Fellow Asian-Americans often ask me what it’s like to live in France as a minority. My response usually begins “Well, it’s not bad…but it’s not great…” France has a reputation for being one of the more xenophobic countries, and while I haven’t experienced blatant racism, I definitely feel more day-to-day discomfort than I do in the States.
I think part of this discomfort arises from the lack of diversity in France. It’s estimated that only 15% of the population is non-white, versus 47% in the US. Even more staggering, Asians only make up about 1.5% of the French population, almost four times less than the 5.6% in the US. My classroom demographics corroborate these statistics: of my 200+ students, only two are Asian.
Non-tourist Asians are pretty rare in France—so much so that when I see one, I notice and feel a sense of shared identity (“oh look, there’s another Asian, just like me!”). In America, it wasn’t unusual at all for me to run into other Asians (but that’s not to say that diversity isn’t a problem in some places). When there are fewer minorities, there are fewer opportunities for non-minorities to interact with different cultures, so ignorance is more likely. When there are fewer minorities, minorities are more likely to feel like outsiders.
I can’t speak for all Asians in France, and I don’t want to generalize. Instead, I want to share my unsettling experiences as a snapshot of life in France as a minority.
Just so you have some context, I’ve spent 7.5 months in France total—4 from study abroad (2016), 1 from travels (2017), and 2.5 while working (2018). I won’t share these encounters in chronological order, but rather on a scale from ignorant to hostile.
My Experience as an Asian in France
I speak French, thank you.
In the more touristy parts of France, shopkeepers and restaurant employees often address me in English, before I’ve even spoken. Because of my ethnicity, they simply assume that I don’t speak French. Some people may argue that their actions are justified—if most Asians who frequent their stores don’t speak French, it’s easier to start with English (would you speak in Mandarin to a white person in China, for example?). But, you can’t deny that this is only a reminder that you “don’t belong” and that people perceive you as different.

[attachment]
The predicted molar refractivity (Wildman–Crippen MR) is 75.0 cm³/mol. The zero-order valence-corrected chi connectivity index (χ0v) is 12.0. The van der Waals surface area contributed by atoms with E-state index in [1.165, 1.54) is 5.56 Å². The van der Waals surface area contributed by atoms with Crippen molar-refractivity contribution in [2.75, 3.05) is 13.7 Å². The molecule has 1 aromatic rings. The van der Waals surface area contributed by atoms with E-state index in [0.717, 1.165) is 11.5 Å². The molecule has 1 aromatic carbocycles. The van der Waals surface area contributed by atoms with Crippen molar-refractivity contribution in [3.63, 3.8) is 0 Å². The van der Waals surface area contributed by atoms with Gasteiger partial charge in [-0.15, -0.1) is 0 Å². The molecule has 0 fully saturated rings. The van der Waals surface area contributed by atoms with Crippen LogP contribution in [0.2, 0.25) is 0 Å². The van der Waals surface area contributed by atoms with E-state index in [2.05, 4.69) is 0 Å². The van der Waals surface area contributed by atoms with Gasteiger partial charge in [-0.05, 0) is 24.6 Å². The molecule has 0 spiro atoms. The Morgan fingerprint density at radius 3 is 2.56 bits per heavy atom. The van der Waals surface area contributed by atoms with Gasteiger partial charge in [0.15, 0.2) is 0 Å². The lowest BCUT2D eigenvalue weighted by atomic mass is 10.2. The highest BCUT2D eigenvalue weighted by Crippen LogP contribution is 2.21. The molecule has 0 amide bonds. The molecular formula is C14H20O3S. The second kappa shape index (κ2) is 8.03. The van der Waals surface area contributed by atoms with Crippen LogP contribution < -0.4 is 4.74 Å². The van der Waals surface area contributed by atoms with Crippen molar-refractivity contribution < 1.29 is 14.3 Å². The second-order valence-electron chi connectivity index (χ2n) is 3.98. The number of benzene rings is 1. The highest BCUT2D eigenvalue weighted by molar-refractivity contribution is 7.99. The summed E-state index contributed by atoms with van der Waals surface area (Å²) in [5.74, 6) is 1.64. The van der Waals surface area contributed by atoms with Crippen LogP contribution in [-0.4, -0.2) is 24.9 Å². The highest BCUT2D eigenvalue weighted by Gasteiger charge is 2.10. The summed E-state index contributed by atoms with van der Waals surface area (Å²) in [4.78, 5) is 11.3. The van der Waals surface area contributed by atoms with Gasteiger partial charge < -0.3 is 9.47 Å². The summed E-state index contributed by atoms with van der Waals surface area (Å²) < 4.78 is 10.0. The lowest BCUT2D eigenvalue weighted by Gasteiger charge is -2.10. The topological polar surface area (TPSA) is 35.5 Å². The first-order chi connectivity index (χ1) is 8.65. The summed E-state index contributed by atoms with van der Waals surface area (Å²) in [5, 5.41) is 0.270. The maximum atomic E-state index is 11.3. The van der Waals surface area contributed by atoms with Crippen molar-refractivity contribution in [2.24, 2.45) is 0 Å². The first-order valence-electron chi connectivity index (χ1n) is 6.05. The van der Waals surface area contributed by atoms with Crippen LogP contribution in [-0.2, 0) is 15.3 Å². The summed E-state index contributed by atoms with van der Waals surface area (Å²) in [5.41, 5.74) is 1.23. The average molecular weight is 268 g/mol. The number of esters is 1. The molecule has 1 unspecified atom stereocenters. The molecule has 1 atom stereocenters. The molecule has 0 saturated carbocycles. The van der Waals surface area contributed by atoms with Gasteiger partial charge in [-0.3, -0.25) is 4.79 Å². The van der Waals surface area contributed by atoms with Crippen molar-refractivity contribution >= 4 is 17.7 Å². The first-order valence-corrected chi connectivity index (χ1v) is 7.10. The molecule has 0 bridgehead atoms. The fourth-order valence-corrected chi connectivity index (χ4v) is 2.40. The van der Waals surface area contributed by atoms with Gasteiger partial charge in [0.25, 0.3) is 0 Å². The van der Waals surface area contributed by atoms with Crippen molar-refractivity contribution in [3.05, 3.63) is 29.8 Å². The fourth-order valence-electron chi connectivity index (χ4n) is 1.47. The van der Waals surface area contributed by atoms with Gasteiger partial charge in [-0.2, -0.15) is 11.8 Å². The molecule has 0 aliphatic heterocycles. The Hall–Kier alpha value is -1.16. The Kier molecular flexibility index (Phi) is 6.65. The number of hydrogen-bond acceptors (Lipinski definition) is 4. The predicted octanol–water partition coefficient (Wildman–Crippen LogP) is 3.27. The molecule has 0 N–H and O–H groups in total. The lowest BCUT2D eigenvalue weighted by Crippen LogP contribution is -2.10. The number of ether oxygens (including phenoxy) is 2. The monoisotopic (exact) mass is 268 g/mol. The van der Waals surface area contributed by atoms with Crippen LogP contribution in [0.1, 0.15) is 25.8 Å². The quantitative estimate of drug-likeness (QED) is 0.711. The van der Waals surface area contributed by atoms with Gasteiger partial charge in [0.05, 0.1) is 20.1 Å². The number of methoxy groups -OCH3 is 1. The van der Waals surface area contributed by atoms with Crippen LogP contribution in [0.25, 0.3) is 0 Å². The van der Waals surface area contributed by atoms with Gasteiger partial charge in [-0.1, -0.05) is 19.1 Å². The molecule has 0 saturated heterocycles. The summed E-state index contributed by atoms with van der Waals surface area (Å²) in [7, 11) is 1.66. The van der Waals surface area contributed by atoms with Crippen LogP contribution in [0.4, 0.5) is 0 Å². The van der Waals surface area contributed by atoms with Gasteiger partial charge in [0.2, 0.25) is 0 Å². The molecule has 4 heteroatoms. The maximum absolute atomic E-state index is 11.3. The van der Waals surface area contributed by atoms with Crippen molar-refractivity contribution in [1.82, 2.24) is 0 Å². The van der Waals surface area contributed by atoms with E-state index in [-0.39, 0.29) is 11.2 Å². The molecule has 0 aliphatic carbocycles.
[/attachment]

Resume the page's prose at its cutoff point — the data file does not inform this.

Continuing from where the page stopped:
Another time, I was on the tram in Bordeaux, and I noticed girls about my age looking intently at me. As they got off, one of them brushed past and said sorry/excuse me in Mandarin. I could’ve been Japanese, Korean, Vietnamese, Laotian, etc., but they assumed that I was Chinese and that I didn’t speak French. I think they had innocuous intentions—maybe they just wanted to use the Mandarin they’d learned—but this interaction nonetheless made me feel like an outsider.
Not microaggressions, but more like plain rudeness or lack of empathy
A couple months ago, one of my temporary roommates and her boyfriend were over when we were having dinner. Naturally, we offered to share with them. I had made one of my signature dishes, broccoli and tofu, and everyone expressed enthusiasm for the tofu—except the boyfriend. He tried some, then declared that it was “weird” and refused to eat the rest. Keep in mind that we were under no obligation to invite them to join us in the first place, that his presence was announced pretty last-minute, and that the couple did not contribute to the meal in any way, even the dishes.
When I lived with a host family in Bordeaux, the mother and I were discussing refugees one day. Her response shocked me—she said that she understood they needed a place to go, but that they often ended up on the streets, and it wasn’t “very pretty to look at them.” She was thinking only of her own (minimal) discomfort and totally ignoring the life-threatening situations the refugees may have fled, and the difficulties of being homeless.